Table of contents:
Variables are set using the SETcommand. Variable names are letters and numbers.
User variables are saved into the command shell environment space in which the script is running. This implies that if you modify a variable, it will stay modified after the script has concluded if the shell remains. Of course, you are not modifying the underlying environment, only that of the current shell so this rarely causes a problem, but beware.
You can use the setlocalcommand force Windows to create a local memory space for the environment of a script.
@echo off REM TESTENV.CMD setlocal SET TESTVAR=abcd echo TESTVAR is %TESTVAR% endlocal echo TESTVAR is %TESTVAR%
C:\WABS>TESTENV.CMD TESTVAR is abcd TESTVAR is
Note: If setlocal is called within a script, an implied endlocal is executed at the end of a script. Setlocal commands can be nested to provide tight control over your memory space.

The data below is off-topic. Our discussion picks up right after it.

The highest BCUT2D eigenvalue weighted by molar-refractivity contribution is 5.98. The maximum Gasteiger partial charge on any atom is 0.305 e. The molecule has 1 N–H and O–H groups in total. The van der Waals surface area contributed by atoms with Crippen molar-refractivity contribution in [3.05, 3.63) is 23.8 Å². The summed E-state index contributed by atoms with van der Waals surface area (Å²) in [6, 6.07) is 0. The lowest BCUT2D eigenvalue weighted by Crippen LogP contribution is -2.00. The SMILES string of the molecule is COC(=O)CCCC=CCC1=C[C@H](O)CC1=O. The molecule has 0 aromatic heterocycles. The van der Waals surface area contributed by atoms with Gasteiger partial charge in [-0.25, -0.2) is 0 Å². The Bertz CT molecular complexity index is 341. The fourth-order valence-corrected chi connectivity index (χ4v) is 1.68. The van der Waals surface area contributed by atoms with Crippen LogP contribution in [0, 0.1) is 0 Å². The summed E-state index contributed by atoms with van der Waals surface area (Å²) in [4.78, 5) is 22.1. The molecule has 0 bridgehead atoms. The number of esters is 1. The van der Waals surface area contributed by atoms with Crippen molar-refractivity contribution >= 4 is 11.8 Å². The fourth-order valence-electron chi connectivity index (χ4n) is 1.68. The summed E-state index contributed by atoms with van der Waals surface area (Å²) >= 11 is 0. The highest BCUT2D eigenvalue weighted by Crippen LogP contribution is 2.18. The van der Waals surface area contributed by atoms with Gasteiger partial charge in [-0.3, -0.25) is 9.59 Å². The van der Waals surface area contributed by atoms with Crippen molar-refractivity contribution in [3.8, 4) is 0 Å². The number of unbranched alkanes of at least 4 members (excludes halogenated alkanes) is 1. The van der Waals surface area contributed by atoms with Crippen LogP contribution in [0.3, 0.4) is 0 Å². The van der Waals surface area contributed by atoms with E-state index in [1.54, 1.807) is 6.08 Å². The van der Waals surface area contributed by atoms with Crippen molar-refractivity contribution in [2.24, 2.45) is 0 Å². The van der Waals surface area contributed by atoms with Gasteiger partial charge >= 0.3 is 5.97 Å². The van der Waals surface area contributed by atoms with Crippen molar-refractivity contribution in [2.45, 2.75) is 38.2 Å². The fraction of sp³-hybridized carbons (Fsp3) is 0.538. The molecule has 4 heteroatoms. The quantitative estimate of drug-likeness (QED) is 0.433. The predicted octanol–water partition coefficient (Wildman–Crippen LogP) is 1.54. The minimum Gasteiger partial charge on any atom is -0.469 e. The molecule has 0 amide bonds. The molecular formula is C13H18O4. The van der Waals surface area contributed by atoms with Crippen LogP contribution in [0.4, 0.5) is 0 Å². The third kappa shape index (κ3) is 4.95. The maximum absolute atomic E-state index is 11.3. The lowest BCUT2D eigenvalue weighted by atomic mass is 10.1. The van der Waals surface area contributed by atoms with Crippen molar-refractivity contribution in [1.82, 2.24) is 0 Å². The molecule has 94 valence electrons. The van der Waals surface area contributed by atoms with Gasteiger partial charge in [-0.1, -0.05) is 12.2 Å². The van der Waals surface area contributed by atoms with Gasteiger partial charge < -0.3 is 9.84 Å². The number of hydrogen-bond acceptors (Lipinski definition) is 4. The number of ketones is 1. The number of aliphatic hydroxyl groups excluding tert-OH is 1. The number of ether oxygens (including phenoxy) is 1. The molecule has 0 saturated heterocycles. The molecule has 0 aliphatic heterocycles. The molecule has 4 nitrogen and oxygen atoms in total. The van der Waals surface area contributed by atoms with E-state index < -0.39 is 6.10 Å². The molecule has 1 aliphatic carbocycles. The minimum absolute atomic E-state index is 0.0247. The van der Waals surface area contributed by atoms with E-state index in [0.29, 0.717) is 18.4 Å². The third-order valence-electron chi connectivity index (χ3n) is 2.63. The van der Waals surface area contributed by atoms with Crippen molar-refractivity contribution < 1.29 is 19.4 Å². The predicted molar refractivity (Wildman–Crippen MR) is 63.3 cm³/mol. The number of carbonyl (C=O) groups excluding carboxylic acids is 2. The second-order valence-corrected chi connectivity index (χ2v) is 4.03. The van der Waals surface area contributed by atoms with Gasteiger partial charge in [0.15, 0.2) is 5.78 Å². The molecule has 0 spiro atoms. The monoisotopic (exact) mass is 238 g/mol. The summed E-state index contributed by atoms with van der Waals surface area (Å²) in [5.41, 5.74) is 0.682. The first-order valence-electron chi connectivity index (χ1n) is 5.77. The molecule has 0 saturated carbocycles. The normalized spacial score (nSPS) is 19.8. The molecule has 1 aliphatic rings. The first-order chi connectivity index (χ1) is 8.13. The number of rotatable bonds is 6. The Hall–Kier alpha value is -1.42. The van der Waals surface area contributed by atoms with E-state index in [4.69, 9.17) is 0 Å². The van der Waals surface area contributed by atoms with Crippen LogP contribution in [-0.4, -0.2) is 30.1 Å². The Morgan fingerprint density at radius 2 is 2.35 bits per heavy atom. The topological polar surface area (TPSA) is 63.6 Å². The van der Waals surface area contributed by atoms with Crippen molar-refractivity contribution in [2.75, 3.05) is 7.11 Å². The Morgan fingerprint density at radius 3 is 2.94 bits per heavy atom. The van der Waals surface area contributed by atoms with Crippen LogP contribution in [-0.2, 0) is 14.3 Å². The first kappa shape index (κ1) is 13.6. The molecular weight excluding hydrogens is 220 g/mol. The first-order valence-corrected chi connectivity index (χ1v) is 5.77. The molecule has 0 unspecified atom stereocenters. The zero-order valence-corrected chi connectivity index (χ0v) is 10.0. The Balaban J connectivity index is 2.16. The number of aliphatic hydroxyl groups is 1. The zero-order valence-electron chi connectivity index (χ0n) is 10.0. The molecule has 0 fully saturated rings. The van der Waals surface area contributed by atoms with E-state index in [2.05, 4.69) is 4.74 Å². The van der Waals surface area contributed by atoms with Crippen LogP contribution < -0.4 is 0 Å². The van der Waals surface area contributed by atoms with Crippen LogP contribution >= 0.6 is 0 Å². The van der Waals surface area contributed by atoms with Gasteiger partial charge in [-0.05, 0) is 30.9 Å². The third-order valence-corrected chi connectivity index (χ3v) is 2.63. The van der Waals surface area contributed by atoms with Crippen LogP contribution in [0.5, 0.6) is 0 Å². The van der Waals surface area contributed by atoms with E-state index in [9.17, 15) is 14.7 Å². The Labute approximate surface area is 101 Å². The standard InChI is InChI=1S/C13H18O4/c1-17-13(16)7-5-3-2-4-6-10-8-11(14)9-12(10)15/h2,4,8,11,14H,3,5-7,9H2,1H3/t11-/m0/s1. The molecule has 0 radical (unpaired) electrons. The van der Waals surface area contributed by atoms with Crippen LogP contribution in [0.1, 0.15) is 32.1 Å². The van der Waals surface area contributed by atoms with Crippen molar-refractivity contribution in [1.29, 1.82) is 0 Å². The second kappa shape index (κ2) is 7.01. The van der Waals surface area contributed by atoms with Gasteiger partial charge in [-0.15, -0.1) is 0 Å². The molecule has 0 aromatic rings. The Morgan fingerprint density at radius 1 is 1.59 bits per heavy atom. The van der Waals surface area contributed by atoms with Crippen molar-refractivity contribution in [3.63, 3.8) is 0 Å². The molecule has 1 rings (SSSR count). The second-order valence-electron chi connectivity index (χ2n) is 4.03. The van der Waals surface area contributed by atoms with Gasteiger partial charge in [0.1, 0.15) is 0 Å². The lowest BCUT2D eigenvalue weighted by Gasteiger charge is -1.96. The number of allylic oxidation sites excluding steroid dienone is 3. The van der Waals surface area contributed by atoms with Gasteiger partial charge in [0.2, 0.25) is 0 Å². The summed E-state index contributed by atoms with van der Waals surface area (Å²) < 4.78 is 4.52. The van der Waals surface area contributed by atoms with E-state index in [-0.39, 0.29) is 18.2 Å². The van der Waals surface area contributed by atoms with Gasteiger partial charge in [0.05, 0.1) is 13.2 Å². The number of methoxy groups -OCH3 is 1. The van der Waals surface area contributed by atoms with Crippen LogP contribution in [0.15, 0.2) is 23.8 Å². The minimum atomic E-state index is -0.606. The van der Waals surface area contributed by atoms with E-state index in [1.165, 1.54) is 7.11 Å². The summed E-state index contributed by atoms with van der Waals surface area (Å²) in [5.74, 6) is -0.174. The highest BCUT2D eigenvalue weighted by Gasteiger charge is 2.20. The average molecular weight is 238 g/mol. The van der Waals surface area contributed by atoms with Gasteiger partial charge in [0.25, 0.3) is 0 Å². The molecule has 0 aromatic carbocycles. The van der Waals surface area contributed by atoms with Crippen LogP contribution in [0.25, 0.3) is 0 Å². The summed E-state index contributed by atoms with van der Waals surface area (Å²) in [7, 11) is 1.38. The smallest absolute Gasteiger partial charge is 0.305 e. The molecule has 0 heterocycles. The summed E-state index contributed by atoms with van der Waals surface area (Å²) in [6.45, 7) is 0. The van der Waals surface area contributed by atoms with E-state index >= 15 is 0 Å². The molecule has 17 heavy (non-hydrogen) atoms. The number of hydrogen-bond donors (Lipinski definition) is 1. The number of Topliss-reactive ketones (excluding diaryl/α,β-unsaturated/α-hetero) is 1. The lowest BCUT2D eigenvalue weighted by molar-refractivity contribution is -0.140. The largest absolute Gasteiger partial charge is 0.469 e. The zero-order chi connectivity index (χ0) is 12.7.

The SET command supports math (arithmetic) on the right-side of the equal sign. SET /A TESTVAR= 2*2/4 will assign the value 1 to TESTVAR. The shell does not require the use of % around variable when being used in math. So
Set /a TT = 4 set /a TT2 = TT*4 Echo %TT2%will substitute TT with %TT% and return set TT2 to 8.
A rather extensive set of operations are supported as are hexadecimal (0x12) and octal (022) values, HOWEVER, only integer operations are supported.
The SET command can be used to prompt for user input.
SET /P info=Pick a number from 1 to 10:will use the text after the = as a prompt for the user and assign the value to No value assigned. Note: You'll want to add space after the prompt string to keep things clear.
There is a complex issue with variable expansion. Essentially cmd will expand all instances of a variable in a single statement when it is first evaluated. This generally rears its ugly head when you are using the for command or a loop and can be overcome by using Setlocal EnableDelayedExpansion We will discuss this in detail when we discuss for. For more read set /?